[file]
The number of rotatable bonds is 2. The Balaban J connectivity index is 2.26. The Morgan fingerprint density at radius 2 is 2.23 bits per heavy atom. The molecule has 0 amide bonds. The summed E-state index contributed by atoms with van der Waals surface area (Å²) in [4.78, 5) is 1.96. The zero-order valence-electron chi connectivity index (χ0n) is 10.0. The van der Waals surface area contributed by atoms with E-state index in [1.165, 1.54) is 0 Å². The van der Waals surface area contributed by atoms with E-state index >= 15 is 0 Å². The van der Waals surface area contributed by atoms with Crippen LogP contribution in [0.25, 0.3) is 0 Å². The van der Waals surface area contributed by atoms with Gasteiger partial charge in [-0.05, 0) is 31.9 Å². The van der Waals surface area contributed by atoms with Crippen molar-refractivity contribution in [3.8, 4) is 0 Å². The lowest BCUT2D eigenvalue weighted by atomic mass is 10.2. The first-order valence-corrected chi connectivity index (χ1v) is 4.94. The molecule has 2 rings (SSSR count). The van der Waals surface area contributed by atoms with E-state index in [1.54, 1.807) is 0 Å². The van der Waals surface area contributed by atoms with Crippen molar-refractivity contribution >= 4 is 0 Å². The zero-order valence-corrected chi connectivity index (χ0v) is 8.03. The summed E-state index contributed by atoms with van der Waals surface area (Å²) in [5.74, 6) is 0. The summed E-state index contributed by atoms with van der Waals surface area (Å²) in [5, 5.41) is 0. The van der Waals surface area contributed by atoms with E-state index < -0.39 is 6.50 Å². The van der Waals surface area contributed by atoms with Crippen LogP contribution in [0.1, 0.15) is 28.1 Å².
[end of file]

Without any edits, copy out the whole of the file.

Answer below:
The number of rotatable bonds is 2. The Balaban J connectivity index is 2.26. The Morgan fingerprint density at radius 2 is 2.23 bits per heavy atom. The molecule has 0 amide bonds. The summed E-state index contributed by atoms with van der Waals surface area (Å²) in [4.78, 5) is 1.96. The zero-order valence-electron chi connectivity index (χ0n) is 10.0. The van der Waals surface area contributed by atoms with E-state index in [1.165, 1.54) is 0 Å². The van der Waals surface area contributed by atoms with E-state index >= 15 is 0 Å². The van der Waals surface area contributed by atoms with Crippen LogP contribution in [0.25, 0.3) is 0 Å². The van der Waals surface area contributed by atoms with Gasteiger partial charge in [-0.05, 0) is 31.9 Å². The van der Waals surface area contributed by atoms with Crippen molar-refractivity contribution in [3.8, 4) is 0 Å². The lowest BCUT2D eigenvalue weighted by atomic mass is 10.2. The first-order valence-corrected chi connectivity index (χ1v) is 4.94. The molecule has 2 rings (SSSR count). The van der Waals surface area contributed by atoms with E-state index in [1.54, 1.807) is 0 Å². The van der Waals surface area contributed by atoms with Crippen molar-refractivity contribution >= 4 is 0 Å². The zero-order valence-corrected chi connectivity index (χ0v) is 8.03. The summed E-state index contributed by atoms with van der Waals surface area (Å²) in [5.74, 6) is 0. The summed E-state index contributed by atoms with van der Waals surface area (Å²) in [5, 5.41) is 0. The van der Waals surface area contributed by atoms with E-state index < -0.39 is 6.50 Å². The van der Waals surface area contributed by atoms with Crippen LogP contribution in [0.1, 0.15) is 28.1 Å².